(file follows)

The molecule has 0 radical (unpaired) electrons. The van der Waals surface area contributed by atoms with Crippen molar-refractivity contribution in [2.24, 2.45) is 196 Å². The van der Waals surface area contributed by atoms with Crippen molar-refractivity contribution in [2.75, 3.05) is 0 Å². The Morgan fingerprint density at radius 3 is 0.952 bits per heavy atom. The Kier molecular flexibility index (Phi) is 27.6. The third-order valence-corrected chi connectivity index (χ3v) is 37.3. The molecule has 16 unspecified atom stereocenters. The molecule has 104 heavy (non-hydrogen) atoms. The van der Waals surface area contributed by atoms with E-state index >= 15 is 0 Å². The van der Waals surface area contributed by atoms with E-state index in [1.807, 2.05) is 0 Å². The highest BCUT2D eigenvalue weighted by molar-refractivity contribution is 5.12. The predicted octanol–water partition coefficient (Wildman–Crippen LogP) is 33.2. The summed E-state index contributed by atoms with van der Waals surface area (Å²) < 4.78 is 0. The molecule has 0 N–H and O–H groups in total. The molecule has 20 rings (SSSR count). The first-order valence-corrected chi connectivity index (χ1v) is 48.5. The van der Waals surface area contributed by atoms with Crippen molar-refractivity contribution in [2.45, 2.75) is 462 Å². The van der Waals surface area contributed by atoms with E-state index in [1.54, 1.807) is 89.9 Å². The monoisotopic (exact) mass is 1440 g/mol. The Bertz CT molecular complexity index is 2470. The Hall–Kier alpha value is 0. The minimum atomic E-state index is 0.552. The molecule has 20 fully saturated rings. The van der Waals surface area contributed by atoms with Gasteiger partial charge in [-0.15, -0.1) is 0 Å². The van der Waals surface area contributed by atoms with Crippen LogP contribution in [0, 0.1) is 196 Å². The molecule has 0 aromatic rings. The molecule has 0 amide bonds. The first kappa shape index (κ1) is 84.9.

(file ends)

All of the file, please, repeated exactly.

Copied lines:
The molecule has 0 radical (unpaired) electrons. The van der Waals surface area contributed by atoms with Crippen molar-refractivity contribution in [2.24, 2.45) is 196 Å². The van der Waals surface area contributed by atoms with Crippen molar-refractivity contribution in [2.75, 3.05) is 0 Å². The Morgan fingerprint density at radius 3 is 0.952 bits per heavy atom. The Kier molecular flexibility index (Phi) is 27.6. The third-order valence-corrected chi connectivity index (χ3v) is 37.3. The molecule has 16 unspecified atom stereocenters. The molecule has 104 heavy (non-hydrogen) atoms. The van der Waals surface area contributed by atoms with E-state index >= 15 is 0 Å². The van der Waals surface area contributed by atoms with E-state index in [1.807, 2.05) is 0 Å². The highest BCUT2D eigenvalue weighted by molar-refractivity contribution is 5.12. The predicted octanol–water partition coefficient (Wildman–Crippen LogP) is 33.2. The summed E-state index contributed by atoms with van der Waals surface area (Å²) < 4.78 is 0. The molecule has 0 N–H and O–H groups in total. The molecule has 20 rings (SSSR count). The first-order valence-corrected chi connectivity index (χ1v) is 48.5. The van der Waals surface area contributed by atoms with Crippen molar-refractivity contribution in [2.45, 2.75) is 462 Å². The van der Waals surface area contributed by atoms with E-state index in [1.54, 1.807) is 89.9 Å². The monoisotopic (exact) mass is 1440 g/mol. The Bertz CT molecular complexity index is 2470. The Hall–Kier alpha value is 0. The minimum atomic E-state index is 0.552. The molecule has 20 fully saturated rings. The van der Waals surface area contributed by atoms with Gasteiger partial charge in [-0.15, -0.1) is 0 Å². The van der Waals surface area contributed by atoms with Crippen LogP contribution in [0, 0.1) is 196 Å². The molecule has 0 aromatic rings. The molecule has 0 amide bonds. The first kappa shape index (κ1) is 84.9.